One of the most common questions I’m asked is, “Would a woman be allowed to be a cooper?” In fact, we know of three women who were coopers in Virginia in the 18th century, although none worked in Williamsburg.
My attire is usually the next subject of curiosity, since I dress like a man but am not pretending to be a man. Why, you wonder?
To be honest, we know very little about how female coopers dressed in the 18th century. The records simply don’t tell us what they wore to do their job. There is evidence that a few women, at least, embraced the practicality of male attire, including “Mad Ann” Bailey, who worked as a scout and lived near Staunton, Va.
Others made different adjustments. In 1741, William Hutton was traveling in England when he witnessed “one or more females, stripped of their upper garments, and not overcharged with the lower, wielding the hammer with all the grace of the sex.”
It makes sense, though it would have been a very rare sight. Some of these situations are women who are not pretending to be men, but are just wearing male clothes to get a job done.
Something we tend to forget is that work spaces were private spaces and we would have seen various types of attire or states of undress. Many businesses of the 18th century were small and family operated. Imagine working on your farm in the 18th century, in the middle of July—in the blistering heat—with temperatures nearing triple digits. If there was no one else around, why wouldn’t you wear your shift? But you probably wouldn’t want to be seen that way. It would have been viewed as being as socially unacceptable as wearing male attire.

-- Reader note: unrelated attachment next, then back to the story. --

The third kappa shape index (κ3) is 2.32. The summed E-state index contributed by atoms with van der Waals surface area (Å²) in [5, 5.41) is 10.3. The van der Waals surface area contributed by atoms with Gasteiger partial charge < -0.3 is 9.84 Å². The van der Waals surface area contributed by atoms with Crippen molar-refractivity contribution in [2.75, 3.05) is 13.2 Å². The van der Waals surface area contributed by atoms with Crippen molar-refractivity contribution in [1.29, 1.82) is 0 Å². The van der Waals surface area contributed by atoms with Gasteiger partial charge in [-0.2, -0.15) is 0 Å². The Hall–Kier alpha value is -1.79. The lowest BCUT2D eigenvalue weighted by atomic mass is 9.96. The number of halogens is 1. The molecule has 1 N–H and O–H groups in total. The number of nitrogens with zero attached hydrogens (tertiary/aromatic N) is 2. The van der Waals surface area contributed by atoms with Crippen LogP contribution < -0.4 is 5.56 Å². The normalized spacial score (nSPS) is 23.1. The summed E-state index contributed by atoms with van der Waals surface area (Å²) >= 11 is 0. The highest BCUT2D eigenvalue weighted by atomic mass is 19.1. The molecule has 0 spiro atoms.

Imagine the same scenario in a trade shop where sweat is dripping down your face and you are getting paid by the piece. Picture a shop in the dead of winter when it is so cold that the buckets by the fireplace have ice in them instead of water. You would put as many layers on that you could to keep warm to start your day of work. So why not wear your brother’s, father’s, or husband’s clothes if it made the work easier to do and no one but your family was around to see you? Working for a living was not a privilege but a necessity for most. It was not always possible for people of the working and poor sorts to abide by the social restrictions established by the wealthy.
Not all women were ladies. Elizabeth Wilkinson, “the Cockney Champion,” was the first known female boxer, said to be skilled with her fists and other weapons on the streets of London.
Some women were even criminals. Take for instance the infamous pirate Anne Bonny. According to records she did not hide her gender from her fellow shipmates and even donned male attire for battle. She did not shy away from her femininity but used it to her advantage. A handful of women combatants of a different sort went to great lengths to hide their gender.